It’s inevitable and unfair that the most recent first round Chicago Cubs draft pick, Ian Happ, will be compared to the two who preceded him. Happ, selected at 9th overall in a draft crop thought by many to be weaker than the last two years, was considered by many the best overall college bat in the draft, not unlike Kyle Schwarber (4th overall in 2014) and Kris Bryant (2nd overall in 2013). Questions about where he will play defensively persist – just as they did for Schwarber and Bryant – but few doubt the potential future for Happ’s bat (again, just as with Schwarber and Bryant).
Each of Schwarber and Bryant rose meteorically through the Cubs’ farm system, with each reaching the big leagues this year. That, of course, is where the “unfair” part comes in. To expect that kind of rise from Happ, who is an individual on his own player development path, would be unfair. It’s not impossible or even implausible, but I do think it’s important to point out that each of Schwarber and Bryant were projected to have better bats down the road at the time they were drafted than Happ is now, and they also exceeded already-lofty expectations. Happ’s a great prospect with huge upside; but just let Happ be Happ.
All that said, his performance this weekend in his professional debut won’t help make those comparisons go away anytime soon.
In his first three games with the Eugene Emeralds, the Cubs’ Low-A short-season affiliate in the Northwest League, Happ has 4 hits in 13 at bats, 2 of which were homers and one of which was a double. The switch-hitter has struck out three times and walked twice. It’s really still too early to even look at a slash line, but it still makes me chuckle: .308/.400/.846.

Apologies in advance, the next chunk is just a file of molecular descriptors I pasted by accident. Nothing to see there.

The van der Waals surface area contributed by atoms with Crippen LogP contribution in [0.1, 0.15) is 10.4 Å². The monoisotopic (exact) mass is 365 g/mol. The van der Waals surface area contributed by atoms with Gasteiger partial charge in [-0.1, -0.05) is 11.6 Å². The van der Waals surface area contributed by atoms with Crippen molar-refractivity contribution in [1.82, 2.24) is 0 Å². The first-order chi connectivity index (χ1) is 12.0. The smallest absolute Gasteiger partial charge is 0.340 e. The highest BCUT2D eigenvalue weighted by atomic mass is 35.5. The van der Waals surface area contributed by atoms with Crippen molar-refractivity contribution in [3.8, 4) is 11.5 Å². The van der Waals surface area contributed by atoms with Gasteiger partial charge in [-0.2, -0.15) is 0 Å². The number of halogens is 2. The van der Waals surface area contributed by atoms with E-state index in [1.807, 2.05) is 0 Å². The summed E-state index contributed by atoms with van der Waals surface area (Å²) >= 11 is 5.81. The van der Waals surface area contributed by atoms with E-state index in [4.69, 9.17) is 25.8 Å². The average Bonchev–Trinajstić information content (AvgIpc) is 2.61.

Ultimately, while the performance is fantastic, it’s what you’d hope to see from an experienced college bat – one of the best in the country, if not the best – facing young pitching prospects, many of whom were in high school just last year.
Then again, one of his two homers this weekend came off of Hisashi Iwakuma, the rehabbing Mariners righty. Another “then again”: Happ doesn’t turn 21 until August, putting him on the younger side for college juniors.
You can read Happ’s thoughts on his professional debut here, and I look forward to following his progress. Not unlike Schwarber and Bryant, if Happ keeps this up much longer, his stay in the Northwest League will be very short.
Defensively, Happ has started in center field in all three games, and Jed Hoyer told MLB Network (via CCO) that he’ll continue to play in the outfield the rest of this season. After the organized games are completed, Happ will go to the Instructional League in Arizona and work on second base, Hoyer said. Presumably, the Cubs want to let Happ get used to pro ball before working too hard on his defensive position. They’ll see what he’s able to do in instructionals, and then go from there. The bat projects to play wherever he winds up, but obviously if he’s able to stick at second or in center field, that would make him all the more valuable.